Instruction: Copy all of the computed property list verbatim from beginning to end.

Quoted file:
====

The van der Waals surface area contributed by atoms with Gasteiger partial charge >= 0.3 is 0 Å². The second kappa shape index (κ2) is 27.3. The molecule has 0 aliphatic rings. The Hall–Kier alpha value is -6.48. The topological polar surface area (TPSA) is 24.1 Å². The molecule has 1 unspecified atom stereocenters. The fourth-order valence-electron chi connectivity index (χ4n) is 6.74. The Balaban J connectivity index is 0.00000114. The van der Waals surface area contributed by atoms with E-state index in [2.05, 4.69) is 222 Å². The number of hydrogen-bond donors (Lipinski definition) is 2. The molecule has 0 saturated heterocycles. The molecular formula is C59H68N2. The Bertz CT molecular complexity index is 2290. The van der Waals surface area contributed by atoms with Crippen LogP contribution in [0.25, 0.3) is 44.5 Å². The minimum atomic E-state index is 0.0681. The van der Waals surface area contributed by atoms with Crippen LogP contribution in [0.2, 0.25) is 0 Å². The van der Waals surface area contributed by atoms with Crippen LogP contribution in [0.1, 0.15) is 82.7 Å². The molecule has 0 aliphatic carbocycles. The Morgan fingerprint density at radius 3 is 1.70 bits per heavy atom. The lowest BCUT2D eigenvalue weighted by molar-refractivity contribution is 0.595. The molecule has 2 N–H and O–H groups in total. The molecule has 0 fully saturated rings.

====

The van der Waals surface area contributed by atoms with Gasteiger partial charge >= 0.3 is 0 Å². The second kappa shape index (κ2) is 27.3. The molecule has 0 aliphatic rings. The Hall–Kier alpha value is -6.48. The topological polar surface area (TPSA) is 24.1 Å². The molecule has 1 unspecified atom stereocenters. The fourth-order valence-electron chi connectivity index (χ4n) is 6.74. The Balaban J connectivity index is 0.00000114. The van der Waals surface area contributed by atoms with E-state index in [2.05, 4.69) is 222 Å². The number of hydrogen-bond donors (Lipinski definition) is 2. The molecule has 0 saturated heterocycles. The molecular formula is C59H68N2. The Bertz CT molecular complexity index is 2290. The van der Waals surface area contributed by atoms with Crippen LogP contribution in [0.25, 0.3) is 44.5 Å². The minimum atomic E-state index is 0.0681. The van der Waals surface area contributed by atoms with Crippen LogP contribution in [0.2, 0.25) is 0 Å². The van der Waals surface area contributed by atoms with Crippen LogP contribution in [0.1, 0.15) is 82.7 Å². The molecule has 0 aliphatic carbocycles. The Morgan fingerprint density at radius 3 is 1.70 bits per heavy atom. The lowest BCUT2D eigenvalue weighted by molar-refractivity contribution is 0.595. The molecule has 2 N–H and O–H groups in total. The molecule has 0 fully saturated rings.